DECEMBER 14, 2015
New education law shifts power back to states
After clearing both houses of Congress, President Barack Obama signed into law Thursday the Every Student Succeeds Act, a law that curbs the federal government’s influence in education in favor of returning control to states and local districts.
“The reality is every school is unique,” said Rob Clayton, superintendent of Warren County Public Schools. “Success does not look the same for all kids.”
The main focus of the Every Student Succeeds Act is to restore local control with limited federal oversight. Each state develops its own method of evaluating school quality, the Washington Post reported. States still have to test students annually in math and reading between third grade and eighth grade and once in high school, and they must publicly report scores based on categories like race and whether the students are English-language learners.
What’s different is that states can determine what to do about the most troubled schools, decide how to weigh test scores, whether and how to evaluate teachers and set time lines for progress with federal approval.
Clayton sees the increased local autonomy as a positive.
“I think the success of any organization is incumbent upon that organization having some autonomy to achieve the results,” he said.
Gary Fields, superintendent of Bowling Green Independent School District, echoed that sentiment.
“Well, I think it’s a great opportunity for the state of Kentucky and local districts to make decisions based on what’s best for our kids and our community,” he said, adding that more federal oversight “just makes it more difficult to stay focused.”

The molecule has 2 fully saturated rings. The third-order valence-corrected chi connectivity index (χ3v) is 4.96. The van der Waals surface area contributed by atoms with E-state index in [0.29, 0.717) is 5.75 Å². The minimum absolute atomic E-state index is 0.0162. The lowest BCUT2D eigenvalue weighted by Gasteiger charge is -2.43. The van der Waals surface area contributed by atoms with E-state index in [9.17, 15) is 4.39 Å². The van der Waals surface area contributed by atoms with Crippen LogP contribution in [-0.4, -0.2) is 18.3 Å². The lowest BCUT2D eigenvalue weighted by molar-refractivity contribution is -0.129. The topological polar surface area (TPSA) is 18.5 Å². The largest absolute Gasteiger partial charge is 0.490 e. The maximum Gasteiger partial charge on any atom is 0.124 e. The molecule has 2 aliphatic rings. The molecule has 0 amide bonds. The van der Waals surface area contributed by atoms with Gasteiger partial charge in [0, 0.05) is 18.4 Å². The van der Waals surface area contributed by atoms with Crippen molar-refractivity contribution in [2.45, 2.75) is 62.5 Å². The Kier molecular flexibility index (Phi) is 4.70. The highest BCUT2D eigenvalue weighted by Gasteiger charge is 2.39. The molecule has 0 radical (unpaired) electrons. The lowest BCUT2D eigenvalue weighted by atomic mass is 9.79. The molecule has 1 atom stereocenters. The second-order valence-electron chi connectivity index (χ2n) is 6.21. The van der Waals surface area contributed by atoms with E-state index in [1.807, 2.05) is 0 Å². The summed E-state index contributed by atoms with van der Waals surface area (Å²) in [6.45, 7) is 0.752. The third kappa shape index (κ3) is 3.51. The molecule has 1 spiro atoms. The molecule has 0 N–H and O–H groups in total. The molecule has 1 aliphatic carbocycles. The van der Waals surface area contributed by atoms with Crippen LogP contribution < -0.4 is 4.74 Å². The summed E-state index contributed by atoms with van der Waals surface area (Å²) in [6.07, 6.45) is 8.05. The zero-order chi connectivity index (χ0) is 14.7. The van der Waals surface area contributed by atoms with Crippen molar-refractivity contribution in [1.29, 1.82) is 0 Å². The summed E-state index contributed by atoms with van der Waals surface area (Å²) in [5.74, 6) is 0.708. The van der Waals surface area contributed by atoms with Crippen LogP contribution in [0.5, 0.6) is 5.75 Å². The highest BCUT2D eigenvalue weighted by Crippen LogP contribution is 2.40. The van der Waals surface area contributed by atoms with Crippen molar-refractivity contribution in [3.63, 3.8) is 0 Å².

Rolled back federal influence doesn’t necessarily mean lower standards, Fields said, and districts will still have standards in place. The one-size-fits-all approach wasn’t feasible for every school and was too tough to implement, he said.
Fields sees the law playing out differently across the country, but said things probably won’t change right away locally. Leslie McCoy, a city schools spokeswoman, added that Kentucky has had a waiver from No Child Left Behind since 2012 so effects from the new law may not be that drastic.
Tony Norman is the director of the Educational Leadership Doctoral Program at Western Kentucky University and a professor of educational psychology. He takes a mixed view.
For many educators, Norman said, the No Child Left Behind law was merely “no child left untested,” causing teachers to go against their instincts about how to prepare students for the real world and teach to the test.
“Certainly I think it allows us to seek a better balance between the idea of national curriculum and national direction and also recognizing the unique needs of the children within the states and the local districts,” he said.
The downside of the new legislation is that pervasive inequalities in education on the local level could be exacerbated without federal support, he said.
Rather than having a centralized and distant Washington authority, Norman hopes parents will hold school districts accountable by becoming more involved.
By Aaron Mudd
Bowling Green Daily News
(NOTE: The Lazer staff sent a request for comment to Lawrence Co. Schools Supt. Robbie Fletcher regarding the impact this new federal law will have locally and we are awaiting his response.)